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I'm trying to imagine what keeps the violin from moving vertically in the case. I'm thinking there have to be at least two points, unless the restraint is in the exact centre of mass of the violin.

One would be the neck restraint -- e.g. a velco strap. If the other isn't a (hopefully well-padded) contact of the bridge, what is it?

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quote:


Originally posted by:
Victor_Zak

I'm trying to imagine what keeps the violin from moving vertically in the case. I'm thinking there have to be at least two points, unless the restraint is in the exact centre of mass of the violin.

One would be the neck restraint -- e.g. a velco strap. If the other isn't a (hopefully well-padded) contact of the bridge, what is it?

It's the pad built into the case lid at the tailpiece end of the case. When the lid is closed, this pad presses down on the saddle area of the violin. For most violins that means it presses down on the chinrest or part of the chinrest to keep the fiddle in place.

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Skiingfiddler, if I may ask, where and when did you get your Musafia Superleggeros cases? Also, does your case look like this: http://www.musafia.com/S2012RbeigeB.jpg ?

I notice that there is a piece of padding extending a few inches beyond the big square pad that touches the chinrest and hold the violin in place. I'm wondering if this piece of padding is not in your two cases, or if they are, if they just don't extend far enough to reach the bridge. From the picture, it seems like it would, but maybe not so...

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Victor,

I thought your question was a good one. With all the discussion about padding above the bridge, nobody mentioned that the main downward force on the fiddle in the case, besides the neck strap, was the pad at the chinrest.

KM,

I bought my cases 6 and 7 years ago from the Musafia website, from among their discounted cases. The arrangement of padding in the case lid in my Superleggeros is just like that in the dart case you posted, a low strip of padding (about 11 cm long) with a squarish pillow pad on top of it at its end. There's no padding in the lid near the bridge to touch the bridge. That strip of padding does not extend far enough to touch the bridge.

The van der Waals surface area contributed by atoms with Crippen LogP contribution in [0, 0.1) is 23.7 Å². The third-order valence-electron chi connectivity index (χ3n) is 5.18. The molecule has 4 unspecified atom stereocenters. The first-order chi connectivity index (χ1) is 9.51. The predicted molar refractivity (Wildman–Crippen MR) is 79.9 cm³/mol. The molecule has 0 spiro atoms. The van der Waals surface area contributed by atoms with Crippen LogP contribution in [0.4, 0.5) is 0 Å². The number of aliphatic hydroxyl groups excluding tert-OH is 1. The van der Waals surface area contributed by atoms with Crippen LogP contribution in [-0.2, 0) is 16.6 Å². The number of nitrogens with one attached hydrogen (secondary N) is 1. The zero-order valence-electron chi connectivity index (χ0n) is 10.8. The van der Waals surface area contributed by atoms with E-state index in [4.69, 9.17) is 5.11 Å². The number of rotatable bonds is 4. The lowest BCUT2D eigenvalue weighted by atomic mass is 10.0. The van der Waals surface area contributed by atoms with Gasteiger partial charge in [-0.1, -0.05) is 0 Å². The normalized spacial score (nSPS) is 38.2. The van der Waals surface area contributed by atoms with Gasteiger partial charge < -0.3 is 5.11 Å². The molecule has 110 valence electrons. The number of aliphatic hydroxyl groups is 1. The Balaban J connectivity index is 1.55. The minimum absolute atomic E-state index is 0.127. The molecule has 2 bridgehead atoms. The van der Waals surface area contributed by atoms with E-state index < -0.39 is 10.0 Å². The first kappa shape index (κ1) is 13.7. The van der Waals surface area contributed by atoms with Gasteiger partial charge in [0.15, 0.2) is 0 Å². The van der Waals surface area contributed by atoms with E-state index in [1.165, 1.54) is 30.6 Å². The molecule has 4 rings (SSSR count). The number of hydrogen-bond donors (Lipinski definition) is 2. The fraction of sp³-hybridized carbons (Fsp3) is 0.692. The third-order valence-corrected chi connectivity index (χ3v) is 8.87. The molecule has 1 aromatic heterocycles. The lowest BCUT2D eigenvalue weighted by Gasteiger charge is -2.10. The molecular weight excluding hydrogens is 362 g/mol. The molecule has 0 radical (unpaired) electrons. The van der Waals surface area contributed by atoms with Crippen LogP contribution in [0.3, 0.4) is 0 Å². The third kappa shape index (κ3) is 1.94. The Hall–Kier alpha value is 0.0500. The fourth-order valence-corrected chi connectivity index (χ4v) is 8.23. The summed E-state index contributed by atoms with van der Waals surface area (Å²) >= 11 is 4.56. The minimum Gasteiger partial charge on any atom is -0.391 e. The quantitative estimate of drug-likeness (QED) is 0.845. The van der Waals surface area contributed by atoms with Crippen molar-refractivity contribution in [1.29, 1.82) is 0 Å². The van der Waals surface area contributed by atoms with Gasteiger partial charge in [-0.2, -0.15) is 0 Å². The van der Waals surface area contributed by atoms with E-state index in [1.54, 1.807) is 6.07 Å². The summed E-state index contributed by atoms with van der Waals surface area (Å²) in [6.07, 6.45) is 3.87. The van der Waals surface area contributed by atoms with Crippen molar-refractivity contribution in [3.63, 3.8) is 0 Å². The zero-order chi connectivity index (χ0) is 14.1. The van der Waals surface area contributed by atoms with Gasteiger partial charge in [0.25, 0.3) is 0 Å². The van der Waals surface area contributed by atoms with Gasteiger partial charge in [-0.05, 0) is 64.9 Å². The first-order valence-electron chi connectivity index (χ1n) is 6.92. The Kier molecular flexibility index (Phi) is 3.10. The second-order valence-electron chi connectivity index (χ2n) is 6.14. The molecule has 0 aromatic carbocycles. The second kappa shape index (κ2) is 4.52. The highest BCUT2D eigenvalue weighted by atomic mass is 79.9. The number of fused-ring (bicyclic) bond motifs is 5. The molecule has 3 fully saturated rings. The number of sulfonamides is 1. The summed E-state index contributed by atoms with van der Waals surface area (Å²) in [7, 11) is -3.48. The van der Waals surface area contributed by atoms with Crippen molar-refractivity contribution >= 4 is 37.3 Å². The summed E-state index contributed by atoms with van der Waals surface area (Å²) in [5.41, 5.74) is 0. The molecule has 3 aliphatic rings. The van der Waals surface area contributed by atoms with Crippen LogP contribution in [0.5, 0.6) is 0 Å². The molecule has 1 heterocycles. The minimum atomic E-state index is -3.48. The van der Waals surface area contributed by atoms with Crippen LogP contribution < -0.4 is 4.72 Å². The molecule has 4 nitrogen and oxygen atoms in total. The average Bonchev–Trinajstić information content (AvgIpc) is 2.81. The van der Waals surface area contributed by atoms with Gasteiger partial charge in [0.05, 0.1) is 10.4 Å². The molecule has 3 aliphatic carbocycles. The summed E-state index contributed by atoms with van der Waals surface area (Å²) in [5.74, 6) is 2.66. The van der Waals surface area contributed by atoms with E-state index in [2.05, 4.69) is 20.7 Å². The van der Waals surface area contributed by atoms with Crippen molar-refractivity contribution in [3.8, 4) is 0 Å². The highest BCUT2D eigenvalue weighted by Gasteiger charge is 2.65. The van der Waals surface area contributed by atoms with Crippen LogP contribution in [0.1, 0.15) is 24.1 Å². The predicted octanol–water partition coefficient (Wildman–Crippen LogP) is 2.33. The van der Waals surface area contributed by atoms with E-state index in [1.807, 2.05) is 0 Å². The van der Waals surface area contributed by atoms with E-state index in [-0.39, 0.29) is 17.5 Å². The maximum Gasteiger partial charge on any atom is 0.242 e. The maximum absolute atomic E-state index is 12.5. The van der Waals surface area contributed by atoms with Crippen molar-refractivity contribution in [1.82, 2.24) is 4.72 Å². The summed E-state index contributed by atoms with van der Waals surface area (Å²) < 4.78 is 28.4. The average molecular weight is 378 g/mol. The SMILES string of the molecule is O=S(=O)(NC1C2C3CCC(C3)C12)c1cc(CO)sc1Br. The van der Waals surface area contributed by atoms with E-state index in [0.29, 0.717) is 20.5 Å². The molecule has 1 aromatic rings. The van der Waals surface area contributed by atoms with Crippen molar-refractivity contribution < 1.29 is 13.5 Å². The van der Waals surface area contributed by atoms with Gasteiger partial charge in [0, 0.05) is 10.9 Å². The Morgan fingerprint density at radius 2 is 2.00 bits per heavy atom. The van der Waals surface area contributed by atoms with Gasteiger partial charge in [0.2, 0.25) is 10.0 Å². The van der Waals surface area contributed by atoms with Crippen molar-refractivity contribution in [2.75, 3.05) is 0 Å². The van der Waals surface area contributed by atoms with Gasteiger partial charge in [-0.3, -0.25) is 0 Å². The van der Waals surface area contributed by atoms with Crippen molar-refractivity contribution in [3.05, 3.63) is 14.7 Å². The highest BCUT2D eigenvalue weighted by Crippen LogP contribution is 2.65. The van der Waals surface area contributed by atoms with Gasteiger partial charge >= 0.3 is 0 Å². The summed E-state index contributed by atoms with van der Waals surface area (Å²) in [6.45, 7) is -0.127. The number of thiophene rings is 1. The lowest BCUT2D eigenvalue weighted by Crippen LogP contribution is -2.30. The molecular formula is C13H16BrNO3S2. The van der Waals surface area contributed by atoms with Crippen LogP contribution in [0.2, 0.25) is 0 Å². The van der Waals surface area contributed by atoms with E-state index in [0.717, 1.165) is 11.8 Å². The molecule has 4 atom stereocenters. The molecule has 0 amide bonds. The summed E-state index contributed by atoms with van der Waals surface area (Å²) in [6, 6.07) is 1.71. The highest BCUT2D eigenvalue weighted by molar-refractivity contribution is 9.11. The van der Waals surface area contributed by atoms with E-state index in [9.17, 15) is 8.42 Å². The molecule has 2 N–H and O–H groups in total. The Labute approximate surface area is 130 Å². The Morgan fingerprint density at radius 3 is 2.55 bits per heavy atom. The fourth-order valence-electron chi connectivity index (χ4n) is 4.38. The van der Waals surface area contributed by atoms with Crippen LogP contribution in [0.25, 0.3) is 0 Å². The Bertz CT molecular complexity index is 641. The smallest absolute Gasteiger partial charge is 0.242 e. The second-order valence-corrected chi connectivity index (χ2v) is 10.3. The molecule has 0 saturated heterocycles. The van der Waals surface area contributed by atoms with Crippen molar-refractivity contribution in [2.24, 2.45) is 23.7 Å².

It might be worth mentioning for people who have concerns about case padding touching the bridge, that the Studio cases (which were less expensive than the Superleggeros when I was buying cases 7 years ago) did (still do?) have that strip of padding running the full length of the case lid. The Superleggeros didn't have the full strip, and then the more expensive Musafia cases did, I believe, have a full length strip, like the Studios. Why the Superleggeros got skipped with that feature, I don't know, but I'm glad they did.

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Skiingfiddler, thanks for your response. I'm hunting for a Superleggero, but they seemed to have all disappeared!

Anyway, I'm glad to know that that strip of padding does not reach the bridge. Knowing that, when I look at the picture, that extra two inches (or so) of padding that extends beyond the big square pad seem pointless now. I originally thought it might be there to serve as padding for the bridge, but since I now know that it doesn't, it seems like a rather odd detail.

Oh well...maybe the padding on the other Musafia cases is squishy enough to avoid any real problems with the bridge. Anybody know anything about the other Musafia dart-shaped cases?

I posted this topic in the Fingerboard Forum as well (sorry for double posting, admins- just wanted to get some opinions from the player-side, as well as the luthier-side). It seems like most people aren't TOO concerned, although I have to agree with one of the poster's concerns about the padding affecting sound-adjustments. Just watching the minute bridge adjustments that my luthier performs makes me antsy about breathing on the bridge, much less pressing it with a violin case top, padded or not. Well, I suppose any good knock on the case is enough to knock the bridge out of that oh-so-perfect alignment, too.

Thanks for all the replies...and for any future ones!